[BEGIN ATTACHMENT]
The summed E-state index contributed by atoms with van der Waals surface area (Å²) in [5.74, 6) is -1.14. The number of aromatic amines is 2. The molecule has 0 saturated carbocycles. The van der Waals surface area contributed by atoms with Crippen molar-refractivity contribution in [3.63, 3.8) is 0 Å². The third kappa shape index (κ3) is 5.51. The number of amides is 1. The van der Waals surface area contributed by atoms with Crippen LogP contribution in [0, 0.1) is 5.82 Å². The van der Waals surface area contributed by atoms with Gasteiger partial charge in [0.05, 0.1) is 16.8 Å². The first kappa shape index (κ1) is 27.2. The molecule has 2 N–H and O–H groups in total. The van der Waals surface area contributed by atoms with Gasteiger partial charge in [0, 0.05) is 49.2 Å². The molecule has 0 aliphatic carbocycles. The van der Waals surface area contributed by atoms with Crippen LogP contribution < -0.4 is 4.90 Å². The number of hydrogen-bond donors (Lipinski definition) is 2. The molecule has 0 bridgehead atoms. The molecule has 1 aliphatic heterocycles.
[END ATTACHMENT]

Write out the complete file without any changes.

The summed E-state index contributed by atoms with van der Waals surface area (Å²) in [5.74, 6) is -1.14. The number of aromatic amines is 2. The molecule has 0 saturated carbocycles. The van der Waals surface area contributed by atoms with Crippen molar-refractivity contribution in [3.63, 3.8) is 0 Å². The third kappa shape index (κ3) is 5.51. The number of amides is 1. The van der Waals surface area contributed by atoms with Crippen LogP contribution in [0, 0.1) is 5.82 Å². The van der Waals surface area contributed by atoms with Gasteiger partial charge in [0.05, 0.1) is 16.8 Å². The first kappa shape index (κ1) is 27.2. The molecule has 2 N–H and O–H groups in total. The van der Waals surface area contributed by atoms with Gasteiger partial charge in [0, 0.05) is 49.2 Å². The molecule has 0 aliphatic carbocycles. The van der Waals surface area contributed by atoms with Crippen LogP contribution < -0.4 is 4.90 Å². The number of hydrogen-bond donors (Lipinski definition) is 2. The molecule has 0 bridgehead atoms. The molecule has 1 aliphatic heterocycles.